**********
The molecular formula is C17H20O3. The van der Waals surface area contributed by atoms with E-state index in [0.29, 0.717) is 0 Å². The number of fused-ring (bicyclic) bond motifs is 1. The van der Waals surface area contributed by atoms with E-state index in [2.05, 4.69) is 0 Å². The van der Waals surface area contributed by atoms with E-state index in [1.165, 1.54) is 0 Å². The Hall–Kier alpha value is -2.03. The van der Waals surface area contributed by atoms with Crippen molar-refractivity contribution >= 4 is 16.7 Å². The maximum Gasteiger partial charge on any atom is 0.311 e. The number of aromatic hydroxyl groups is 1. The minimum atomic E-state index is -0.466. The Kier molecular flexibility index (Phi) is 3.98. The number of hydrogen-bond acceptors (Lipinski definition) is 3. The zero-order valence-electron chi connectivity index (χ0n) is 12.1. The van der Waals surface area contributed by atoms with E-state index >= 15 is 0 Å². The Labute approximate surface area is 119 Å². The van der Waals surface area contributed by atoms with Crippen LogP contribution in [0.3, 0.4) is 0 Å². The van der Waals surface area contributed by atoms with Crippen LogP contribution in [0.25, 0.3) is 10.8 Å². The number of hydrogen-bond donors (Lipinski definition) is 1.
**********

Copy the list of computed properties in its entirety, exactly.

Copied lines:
The molecular formula is C17H20O3. The van der Waals surface area contributed by atoms with E-state index in [0.29, 0.717) is 0 Å². The number of fused-ring (bicyclic) bond motifs is 1. The van der Waals surface area contributed by atoms with E-state index in [2.05, 4.69) is 0 Å². The van der Waals surface area contributed by atoms with E-state index in [1.165, 1.54) is 0 Å². The Hall–Kier alpha value is -2.03. The van der Waals surface area contributed by atoms with Crippen molar-refractivity contribution >= 4 is 16.7 Å². The maximum Gasteiger partial charge on any atom is 0.311 e. The number of aromatic hydroxyl groups is 1. The minimum atomic E-state index is -0.466. The Kier molecular flexibility index (Phi) is 3.98. The number of hydrogen-bond acceptors (Lipinski definition) is 3. The zero-order valence-electron chi connectivity index (χ0n) is 12.1. The van der Waals surface area contributed by atoms with E-state index >= 15 is 0 Å². The Labute approximate surface area is 119 Å². The van der Waals surface area contributed by atoms with Crippen LogP contribution in [0.3, 0.4) is 0 Å². The van der Waals surface area contributed by atoms with Crippen LogP contribution in [0.25, 0.3) is 10.8 Å². The number of hydrogen-bond donors (Lipinski definition) is 1.